Judith Butler, “gender ideology” and the rise of conservatism in Brazil

By Thais Bessa

getthumbSource: https://plinkplunk.wordpress.com/

In early November 2017, feminist philosopher Judith Butler was in Sao Paulo, Brazil, for a conference she co-organised. Although the conference was not on gender, but on democracy, Butler’s presence sparked great controversy in the country.

An online petition demanding the conference to be cancelled gathered over 370,000 signatures and was heavily promoted on social media, especially by evangelical groups. The petition asked people to email conference organisers asking for its cancellation, including the following template message:

Judith Butler is not welcome in Brazil! Our nation has refused gender ideology in the National Education Plan and in the Municipal Education Plans of almost all municipalities. We do not want an ideology that disguises a Marxist political project. Her books want us to believe that identity is variable and the result of culture. Science and, above all reality, show us the opposite. Her presence in our country at a communist symposium, paid for with the money of an international foundation, is not wanted by the overwhelming majority of the population. We care for our children and the future of our Brazil. #OutwithButler. (my translation).

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A group of some 70 people gathered in front of the conference venue to protest, chanting words like “family” and “tradition”. They had posters with pictures of Butler altered to look like a devil and sayings such as “in favour of marriage like God intended – 1 man and 1 woman”. Protesters also burned an effigy with Butler’s face shouting “burn the witch!” in what looked like a surreal medieval scene (which is sadly befitting, as Brazil, and other Latin American countries, seem to be indeed returning to the Middle Ages). A group of protesters even took to harass Butler at the airport shouting things like “go away, paedophile, child killer”. The video footage is cringeworthy and I felt ashamed of being Brazilian for a moment.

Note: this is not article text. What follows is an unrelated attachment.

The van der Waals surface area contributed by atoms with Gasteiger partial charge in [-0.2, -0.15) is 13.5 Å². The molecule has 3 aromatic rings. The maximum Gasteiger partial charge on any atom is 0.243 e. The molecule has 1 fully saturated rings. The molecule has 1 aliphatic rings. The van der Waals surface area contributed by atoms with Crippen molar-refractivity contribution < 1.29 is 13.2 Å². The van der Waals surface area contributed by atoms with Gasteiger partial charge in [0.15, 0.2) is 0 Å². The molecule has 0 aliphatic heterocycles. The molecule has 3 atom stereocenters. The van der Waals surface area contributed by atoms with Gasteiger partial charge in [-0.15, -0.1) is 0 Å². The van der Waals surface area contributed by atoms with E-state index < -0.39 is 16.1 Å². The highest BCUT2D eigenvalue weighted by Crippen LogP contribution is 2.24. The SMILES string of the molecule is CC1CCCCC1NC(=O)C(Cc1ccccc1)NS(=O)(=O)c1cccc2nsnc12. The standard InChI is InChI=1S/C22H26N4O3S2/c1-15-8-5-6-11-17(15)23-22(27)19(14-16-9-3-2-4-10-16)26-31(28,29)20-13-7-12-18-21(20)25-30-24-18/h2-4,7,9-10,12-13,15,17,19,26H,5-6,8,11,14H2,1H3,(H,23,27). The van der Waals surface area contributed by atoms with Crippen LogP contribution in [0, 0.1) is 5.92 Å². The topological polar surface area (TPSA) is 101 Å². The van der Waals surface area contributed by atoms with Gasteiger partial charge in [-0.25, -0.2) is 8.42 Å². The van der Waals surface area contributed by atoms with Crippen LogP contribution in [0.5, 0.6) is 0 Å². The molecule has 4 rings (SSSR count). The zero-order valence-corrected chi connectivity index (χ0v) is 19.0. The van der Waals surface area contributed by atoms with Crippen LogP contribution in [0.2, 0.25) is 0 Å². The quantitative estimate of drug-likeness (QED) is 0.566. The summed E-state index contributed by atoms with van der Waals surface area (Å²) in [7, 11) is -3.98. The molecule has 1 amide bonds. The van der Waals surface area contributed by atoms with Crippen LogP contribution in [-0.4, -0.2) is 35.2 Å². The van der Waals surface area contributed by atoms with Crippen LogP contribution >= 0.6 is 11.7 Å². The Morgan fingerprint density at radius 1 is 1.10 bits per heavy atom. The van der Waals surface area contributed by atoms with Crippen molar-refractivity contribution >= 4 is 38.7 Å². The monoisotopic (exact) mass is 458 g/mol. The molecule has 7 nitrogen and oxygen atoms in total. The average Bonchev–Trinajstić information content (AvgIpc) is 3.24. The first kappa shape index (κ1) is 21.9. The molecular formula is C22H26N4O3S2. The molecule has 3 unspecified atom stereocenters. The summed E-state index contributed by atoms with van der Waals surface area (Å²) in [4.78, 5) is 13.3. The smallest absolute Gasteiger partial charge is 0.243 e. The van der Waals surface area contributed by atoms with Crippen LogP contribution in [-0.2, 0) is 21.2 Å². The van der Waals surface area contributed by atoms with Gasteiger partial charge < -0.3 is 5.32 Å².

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As remarked by Butler herself, the protesters seemed to have little familiarisation with her work. One example is the characterisation of Butler’s concept of “performativity”. According to those mobilizing the protests, “through performance, [Butler] proposes that people live every type of sexual experiences” (my translation). But the main object of antagonism for those opposed to her visit and ideas, was the “gender ideology”, which they claimed it was founded and promoted by Butler.

Narratives using the terminology “gender ideology” have been on the rise in Brazil and in other Latin American countries for a while. Produced and reproduced by far-right Christian groups (noting that Catholic and evangelical movements have immense power in the sub-continent), the term “gender ideology” is presented as the imposition of ideas and beliefs that seek to destroy institutions like family, marriage, and religious freedom. Presented as a threat to Christian moral values and tradition, this discourse has been particularly vocal in opposing policies or even debates on issues of gender identity, LGBTQ+ rights (especially marriage equality) and abortion.

Recent examples of how pervasive these discourses are, and their consequences, are abundant in Brazil. Due to pressure of those against “gender ideology”, issues of gender and sexuality were excluded from the latest National Education Plan. Art exhibitions that questioned religion and sexuality have been cancelled following pressure from conservative groups that deemed them to offend Christian values and the “traditional family”. A new legislation that completely criminalises abortion in the country has been pre-approved and will have its final vote by the Congress by the end of November. If this legislation is approved, abortion will be prohibited even for pregnancies resulting from rape, causing risk to the mother’s life and of anencephalic foetuses. One of the front-runners pre-candidate for the 2018 presidential elections is a religious nationalist who is openly anti-gay and misogynist and claims to be “Brazil’s Trump”.